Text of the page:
(Fangirl note:

As you probably know if you've spent time on this blog, Stucky is where Steve Rogers (Captain America) and Bucky Barnes have a sexual/romantic relationship.)




This week's fic then my dearest nerdlets is:

you belong (to me) by hermionesmydawg



The fic author declined to capitalise the title - so I haven't either. But actually the grammar/spelling isn't too bad. (Considering this is fanfiction.)

So, yeah - go enjoy this oddly sweet bit of m/m bdsm porn.






I'm going to go and question my life choices while trying to forget the stuff I read this week. Have fun!




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Thursday, 18 August 2016

Comics Wrap-Up - You're Second Hand Smoke








Graphic Novels




Ok, so I've been on a bit of a graphic novels binge... but that's ok, right...? (Shhhh, it's fine!)

I've reviewed two graphic novels this week:





The first is Limbo, Volume 1 (UK - US) - a trippy book with a unique style and layers of both plot and world. Def. worth checking out if you're looking out for something a little different.














The other is Malice in Ovenland by Micheline Hess (UK - US) an all-ages book about a girl from Brooklyn who finds herself in the middle of a fantasy world... in her oven!
















So onto the graphic novels that I've read this week.

Which is actually like 5 graphic novels. Because that's just how I roll sometimes.






The first four all belong to the same series, because this week, my dearest nerdlets, I took a walk on the wild side and read Stjepan Sejic's Sunstone, Volumes 1-4.






Amazon links:
Vol 1 (UK - US)
Vol 2 (UK - US)
Vol 3 (UK - US)
Vol 4 (UK - US)








This is a series about two girls in a BDSM relationship. It sounds a lot dodgier than it is.

It's actually a really sweet series about love, friendship, and relationships, with a background of some excellent artwork. (And I totally got the Blood Stain references - Vlad online gaming. I laughed so hard!)






Yes, it moves into porn territory - but it never gets visibly (ahem) down to the business; at least, not in frame. I'm not gonna lie though - there is nakedness, and there is explicit sexual content in a BDSM setting.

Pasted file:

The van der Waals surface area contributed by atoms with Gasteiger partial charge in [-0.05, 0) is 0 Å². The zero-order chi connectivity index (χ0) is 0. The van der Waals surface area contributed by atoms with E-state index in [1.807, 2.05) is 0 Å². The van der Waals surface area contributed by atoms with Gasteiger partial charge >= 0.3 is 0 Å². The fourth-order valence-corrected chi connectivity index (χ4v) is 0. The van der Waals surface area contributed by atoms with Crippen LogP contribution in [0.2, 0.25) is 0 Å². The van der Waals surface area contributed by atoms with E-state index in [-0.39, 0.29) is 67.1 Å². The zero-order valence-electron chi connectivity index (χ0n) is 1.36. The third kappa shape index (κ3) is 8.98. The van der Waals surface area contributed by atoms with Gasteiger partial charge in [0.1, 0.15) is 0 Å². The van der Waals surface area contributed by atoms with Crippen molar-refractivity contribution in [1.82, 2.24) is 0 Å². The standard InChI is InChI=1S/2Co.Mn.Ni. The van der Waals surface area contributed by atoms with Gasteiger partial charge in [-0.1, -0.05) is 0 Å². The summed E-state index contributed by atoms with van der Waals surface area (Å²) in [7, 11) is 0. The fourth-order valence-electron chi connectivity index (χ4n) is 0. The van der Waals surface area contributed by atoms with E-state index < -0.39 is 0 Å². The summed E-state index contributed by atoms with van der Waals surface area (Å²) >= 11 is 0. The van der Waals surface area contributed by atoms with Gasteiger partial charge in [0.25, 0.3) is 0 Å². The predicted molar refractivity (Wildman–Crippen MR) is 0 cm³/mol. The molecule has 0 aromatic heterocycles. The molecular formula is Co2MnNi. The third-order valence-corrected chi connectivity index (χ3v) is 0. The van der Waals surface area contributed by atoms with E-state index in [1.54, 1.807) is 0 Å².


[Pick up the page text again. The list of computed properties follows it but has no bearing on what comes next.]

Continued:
There is spanking, bondage, and many many other references, alongside more nudity than... I was gonna say than you can shake a stick at, but that sounds dodgy in this context... let's just say there's a lot of nudity. 






But none of this is done in a lurid or cheap way (which somehow actually makes it sexier. #JustSaying,) and many (though obviously not all) of Sunstone's fans aren't into BDSM, or a part of the LGBTQ+ community.

It really is a testimony to just how good this series is that its fan-base is not restricted to any particular niche and/or group of people.

That said: there is much sexy-times. 18+ only please guys (right, done my bit for adult responsibility and all that!)





The other graphic novel I read this week is a lot tamer, by far.

This week, I read Disney Kilala Princess Volume 1 (US) a re-release from Tokyo Pop of a popular 2006 series which was out-of-print, but now is back! :)









This is impossibly kawaii, and I'll be reviewing it soon. :)




Single Issues


More of Stjepan Sejic's work here (but not a premise of sexy-times for this series): this week I read Switch #1 (UK - US) and #2 (UK - US).

This is a series about a girl - Mary - who ends up being bonded with a Witchblade, and stuck in a battle between the light and the dark (neither of which are acting all that nice at the moment, in honesty.)














The first issue was great, but felt a bit like: dude, sit down, we have some stuff to go through.

I preferred the second issue 'cos that's where the characters and the whole fantasy-deal-y really start to develop :)